Those of you who follow my twitter feed — or, perhaps more accurately, those of you who have recently unfollowed my twitter feed — know that I’m a big football guy. Covering the Phillies for the Daily News, I don’t get much of an opportunity to write about the sport for my day job. So more than anything, this is an outlet for me. If you enjoy what you read, all the better.
I just finished re-watching the performances of the Eagles first team offense and defense in Thursday night’s preseason opener against Pittsburgh, and it doesn’t look much prettier the second time around. The good was essentially limited to Mychal Kendricks, Brian Rolle and the play of the defensive ends. But let’s start with the negatives. Because, as a high school classmate once said to me, “Murph, you are the most cynical mother bleeper I know.”
1) Jaiquawn Jarrett: The only conclusion I can come up with is that the MAC offenses during Jarrett’s time at Temple were so piss-poor that he really did look good on tape when the Eagles decided to burn a second-round pick on him last year. Yeah, it’s early. But the stuff you saw out of Jarrett yesterday is stuff that is so fundamentally flawed that it is hard to believe that a couple more weeks of practice will fix it. We’re talking about a complete lack of basic football instincts at a position that is among the most instinctual on the field. Safety is a position where the casual television viewer should not be able to watch your decision-making process unfold, yet that is exactly what thousands of people across the Delaware Valley were able to do on Thursday night. Take the Steelers first touchdown, on a 3rd-and-2 from the 2-yard line early in the second quarter. The Eagles were clearly in a zone with Nnamdi A. (as he will henceforth be referred) responsible for the right quarter of the end zone and Jarrett responsible for the second quarter. As Emmanuel Sanders shot in between the two defensive backs, you could almost see a thought bubble appear above Jarrett’s helmet that said, “Oh shit. That’s an open receiver. I should probably. . .Oh shit. He just caught the ball.”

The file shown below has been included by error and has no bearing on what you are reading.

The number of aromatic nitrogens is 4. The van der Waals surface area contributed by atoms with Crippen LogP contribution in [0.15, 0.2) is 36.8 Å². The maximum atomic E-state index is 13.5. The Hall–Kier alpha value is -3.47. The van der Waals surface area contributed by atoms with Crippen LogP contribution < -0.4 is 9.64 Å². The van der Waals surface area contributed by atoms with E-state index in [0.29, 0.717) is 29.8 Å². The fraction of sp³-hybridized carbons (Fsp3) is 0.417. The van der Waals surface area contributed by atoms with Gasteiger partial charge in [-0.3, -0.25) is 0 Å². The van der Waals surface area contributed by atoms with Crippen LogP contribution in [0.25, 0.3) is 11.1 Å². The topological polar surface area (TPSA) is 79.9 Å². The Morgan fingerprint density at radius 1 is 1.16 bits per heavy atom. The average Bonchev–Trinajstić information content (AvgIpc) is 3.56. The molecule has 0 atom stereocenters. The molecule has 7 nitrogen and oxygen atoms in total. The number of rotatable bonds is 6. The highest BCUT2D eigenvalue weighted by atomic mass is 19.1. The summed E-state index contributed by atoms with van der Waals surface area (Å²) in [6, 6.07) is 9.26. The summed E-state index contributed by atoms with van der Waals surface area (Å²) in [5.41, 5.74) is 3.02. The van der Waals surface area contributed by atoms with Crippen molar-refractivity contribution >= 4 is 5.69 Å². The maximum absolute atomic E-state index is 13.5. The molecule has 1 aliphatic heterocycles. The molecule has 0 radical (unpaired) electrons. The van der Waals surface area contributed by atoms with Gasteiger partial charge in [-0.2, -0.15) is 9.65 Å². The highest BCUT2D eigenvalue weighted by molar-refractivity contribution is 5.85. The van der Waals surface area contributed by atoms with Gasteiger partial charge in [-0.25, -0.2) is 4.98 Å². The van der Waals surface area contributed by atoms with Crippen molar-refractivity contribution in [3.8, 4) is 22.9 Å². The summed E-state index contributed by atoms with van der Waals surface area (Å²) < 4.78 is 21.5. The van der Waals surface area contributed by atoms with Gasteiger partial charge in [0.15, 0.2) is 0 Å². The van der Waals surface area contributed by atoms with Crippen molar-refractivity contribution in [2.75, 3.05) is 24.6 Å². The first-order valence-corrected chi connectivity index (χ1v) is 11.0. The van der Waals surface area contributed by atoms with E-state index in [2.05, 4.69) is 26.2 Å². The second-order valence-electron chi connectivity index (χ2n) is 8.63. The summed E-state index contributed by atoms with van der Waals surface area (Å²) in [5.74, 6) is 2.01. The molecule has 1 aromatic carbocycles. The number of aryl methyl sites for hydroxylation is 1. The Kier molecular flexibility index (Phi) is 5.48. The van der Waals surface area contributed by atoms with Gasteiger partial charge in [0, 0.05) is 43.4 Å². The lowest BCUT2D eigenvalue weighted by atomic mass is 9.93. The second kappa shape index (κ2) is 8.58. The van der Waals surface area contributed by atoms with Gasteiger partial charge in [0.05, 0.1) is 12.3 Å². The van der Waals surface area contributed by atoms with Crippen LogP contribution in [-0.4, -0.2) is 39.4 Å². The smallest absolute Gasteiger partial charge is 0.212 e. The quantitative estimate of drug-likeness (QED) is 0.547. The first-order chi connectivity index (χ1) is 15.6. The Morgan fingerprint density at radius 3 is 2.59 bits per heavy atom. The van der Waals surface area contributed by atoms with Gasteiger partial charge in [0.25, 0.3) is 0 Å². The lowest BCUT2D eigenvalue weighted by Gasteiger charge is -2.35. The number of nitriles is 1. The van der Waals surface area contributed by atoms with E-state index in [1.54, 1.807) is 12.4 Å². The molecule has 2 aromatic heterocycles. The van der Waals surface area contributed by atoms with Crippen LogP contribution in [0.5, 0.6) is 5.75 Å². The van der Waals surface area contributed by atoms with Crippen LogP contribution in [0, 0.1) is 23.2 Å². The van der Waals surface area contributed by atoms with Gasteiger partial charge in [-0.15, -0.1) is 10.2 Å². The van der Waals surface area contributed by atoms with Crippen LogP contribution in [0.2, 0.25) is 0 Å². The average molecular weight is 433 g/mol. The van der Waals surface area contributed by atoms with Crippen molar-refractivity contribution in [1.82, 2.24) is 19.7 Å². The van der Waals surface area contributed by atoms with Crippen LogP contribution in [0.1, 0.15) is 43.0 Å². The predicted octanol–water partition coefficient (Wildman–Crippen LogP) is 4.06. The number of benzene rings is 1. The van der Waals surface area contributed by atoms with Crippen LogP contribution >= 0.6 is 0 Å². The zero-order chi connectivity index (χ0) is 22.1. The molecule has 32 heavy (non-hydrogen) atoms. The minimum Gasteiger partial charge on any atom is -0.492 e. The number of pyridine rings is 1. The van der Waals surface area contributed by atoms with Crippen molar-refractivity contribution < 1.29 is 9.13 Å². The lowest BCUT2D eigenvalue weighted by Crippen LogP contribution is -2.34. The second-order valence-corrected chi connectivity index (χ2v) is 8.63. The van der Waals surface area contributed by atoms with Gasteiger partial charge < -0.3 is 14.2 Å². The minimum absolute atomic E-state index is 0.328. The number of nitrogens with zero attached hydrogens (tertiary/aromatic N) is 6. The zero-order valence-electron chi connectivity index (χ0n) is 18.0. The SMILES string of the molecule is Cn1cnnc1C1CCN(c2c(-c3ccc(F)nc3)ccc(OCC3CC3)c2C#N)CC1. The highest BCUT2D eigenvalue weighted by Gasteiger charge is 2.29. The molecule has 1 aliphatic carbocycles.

This was not a one-time thing. Chances are, if you saw a white jersey flying wildly out of control past the ball during the first quarter-and-a-half of play, it was Jarrett. Instead of wasting money on an end zone camera from here on out, Eagles Television Network should just rely on Jarrett to provide views from behind the play, because that is where he always seems to end up.
-Third and 11 at the Eagles 44-yard line on the first drive. Nnamdi. Eagles are in a zone, with Nnamdi A. in press at the line of scrimmage. He lets Sanders go to the second level, where he settles into a wide patch of open grass, checks his watch, whistles a little diddy, and waits for a scrambling Ben Roethlisberger to find him. Jarrett? He’s too busy watching the action 25 yards to his northwest to notice either Sanders or Chris Rainey, who also happens to be in the area. Roethlisberger scrambles forward, throws a dart, and Sanders makes the easy catch for the first down.
-Earlier in that drive, Jarrett gets sucked in on play action far enough to get chipped, preventing him from making any meaningful attempt at preventing the first down.
-Steelers second drive, Pittsburgh with the first down after Domonique Rodgers-Cromartie’s thoughtful attempt at providing the NFL with footage for its next “Don’t Be A Dumbass and You Won’t Get Fined” DVD that it shows to players every training camp. Antonio Brown beats Nnamdi A. on an inside move, Jarrett is late in reacting to it, then overpursues and misses a tackle on the 14-yard gain.